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Results Addiction

Results As An Addiction

Over the decades I have watched a certain problem stop writer after writer from having a career. The problem is a focus on results. See below.



Made it to the WMG meeting by a little after 2 p.m., then spent an hour or so up at the WMG offices, leaving around 5 p.m. to combine grocery shopping with getting my 10,000 steps for the day.

Since all the stuff over the last few days, I didn’t expect to get much writing done and I didn’t. I cooked dinner, took a very long nap, watched some television, then watched more television.

Then made it in here around 3:30 a.m. to finish up a little e-mail I had worked on off and on all day.

Spent about 70 minutes on the novel and got 1,450 words done. More than I expected. I should be back up to pace on this book over the next few days.

And I got my 10,000 steps. First day of the new focus there.



The worst addiction that hurts writers I have seen is being results focused. This is nothing new to the indie world, but it sure is nasty now and more out-front because writers can get instant results on a lot of things.

Back in the old traditional days, a writer with this problem would write a book, then wait until it sold and then wait until the numbers came in to find out if he wanted to write another book.

Of course, the writer never did write another book and those of us writing regularly would snicker at that stupidity. But in reality, we shouldn’t have snickered because the writer had an addiction.

The writer was addicted to results and the actual storytelling didn’t matter, only the results mattered.

Forward to 2015.

I have watched many, many great writers go down this hole, never to return. I watched one fantastically-talented writer produce a hundred or more short stories and novels, all were good and some were great.

He just stopped one day because the results in sales were not living up to some myth in his mind, or some dollar amount.

You saw hundreds of writers vanish because of results after each of the Kindle Unlimited changes. Suddenly their system didn’t work to game readers anymore and writing looked like work.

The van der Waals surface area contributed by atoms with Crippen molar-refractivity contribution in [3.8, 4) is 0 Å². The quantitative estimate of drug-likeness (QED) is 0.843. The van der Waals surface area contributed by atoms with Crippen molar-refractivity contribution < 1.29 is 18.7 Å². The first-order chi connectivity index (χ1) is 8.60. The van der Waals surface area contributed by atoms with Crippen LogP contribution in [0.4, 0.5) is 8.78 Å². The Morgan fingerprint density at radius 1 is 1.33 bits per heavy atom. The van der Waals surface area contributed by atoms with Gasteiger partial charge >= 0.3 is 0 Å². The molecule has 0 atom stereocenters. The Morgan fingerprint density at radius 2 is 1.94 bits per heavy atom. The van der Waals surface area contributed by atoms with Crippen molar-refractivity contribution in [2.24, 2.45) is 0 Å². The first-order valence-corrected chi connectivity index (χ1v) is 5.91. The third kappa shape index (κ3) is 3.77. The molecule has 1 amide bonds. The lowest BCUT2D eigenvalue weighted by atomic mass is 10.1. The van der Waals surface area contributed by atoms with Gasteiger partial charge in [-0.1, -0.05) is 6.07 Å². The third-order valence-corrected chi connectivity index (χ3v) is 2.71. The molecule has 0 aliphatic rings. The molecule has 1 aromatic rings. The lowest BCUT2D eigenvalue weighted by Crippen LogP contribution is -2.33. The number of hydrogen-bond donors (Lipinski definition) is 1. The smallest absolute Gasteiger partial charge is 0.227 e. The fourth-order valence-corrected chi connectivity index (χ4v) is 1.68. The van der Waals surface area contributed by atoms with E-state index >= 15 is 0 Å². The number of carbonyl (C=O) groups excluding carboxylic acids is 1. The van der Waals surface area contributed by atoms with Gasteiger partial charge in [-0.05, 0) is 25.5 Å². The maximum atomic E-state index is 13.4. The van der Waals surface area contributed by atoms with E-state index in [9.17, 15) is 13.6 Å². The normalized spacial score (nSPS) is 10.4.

This also happens with writers who are having life issues and trying to come back to writing. The fear of not getting instant results stops writers who haven’t been writing from even starting up again. I see this one more times than I want to admit and came close myself at one point.

This also hits writers with fear of not putting out a “perfect” product, so no product is better. The thinking goes like this: I can’t do a perfect cover and I can’t afford to hire a cover done, so I’m not putting my book out.

Results are everything to this mind-set.

And why this results addistion is almost impossible to fix is because all the reasons a writer can come up with sound great. And often fit in the myths English teachers have filled our heads with.

Obsessive rewriting is a symptom of results addiction. Can’t let it go because the results if you did might hurt you in some imaginary way, so better to have a workshop or another reader read it to make sure and then fix it again and then start the cycle again.

You see this with all the people writing sloppy first-draft novels in November and then never doing anything with them. Fear of the result if they did.

And then there are the obvious results-addicted writers in the new world.  The writers who check numbers all the time, often dozens of times every day.

But… but… but… It’s okay that I do that because I am… (plug in the wonderful-sounding excuse right here.)

Or even the most funny one…  But… but… but… I use numbers to drive my writing forward and help me figure out what to write next.  (Wave goodbye.)

And then there are those even more pathetically-addicted results writers who must read and react to reviews.

The results addiction craves feedback.

So the major signs of this addiction problem are these:

—Watching numbers every day

— Reading your own reviews

— Obsessive rewriting

— Fear of publishing something not perfect.

All are signs of an addiction that only takes a writer one way, and that’s out of writing and away from publishing.

If you are focused on your writing, on learning to tell better stories, on having fun being a storyteller, then you won’t care about or even notice any of the addiction triggers.

But if you are results addicted, seek help. Go cold turkey. Whatever you can do to keep your writing moving forward.

But first call it as it really is: An addiction.

And if you really must be addicted to something, be addicted to telling great stories as often as you can.


The Writing of GRAPEVINE SPRINGS: A Thunder Mountain Novel

Day 1…. 2,450 words.  Total words so far… 2,450 words.
Day 2….5,300 words.  Total words so far… 7,750 words.
Day 3….7,100 words.  Total words so far… 14,850 words.
Day 4….2,250 words.  Total words so far… 17,100 words.
Day 5….6,300 words.  Total words so far… 23,400 words.
Day 6….2,450 words.  Total words so far… 25,850 words.
Day 7….2,700 words.  Total words so far… 28,550 words.
Day 8….2,100 words.  Total words so far… 30,650 words.
Day 9….1,450 words.  Total words so far… 32,100 words.


Totals For Year 3, Month 4, Day 11

Writing in Public blog streak… Day 822

— Daily Fiction: 1,450 original words. Fiction month-to-date: 37,000 words  

— Nonfiction: 00 new words. Nonfiction month-to-date total: 00 words 

— Blog Posts: 800 new words. Blog month-to-date word count: 7,800 words

— E-mail: 12 e-mails. Approx. 400 original words.  E-mails month-to date: 247 e-mails. Approx. 14,800 words

— Covers Designed and Finished: 0. Covers finished month-to-date: 1 Covers


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  • Dane Tyler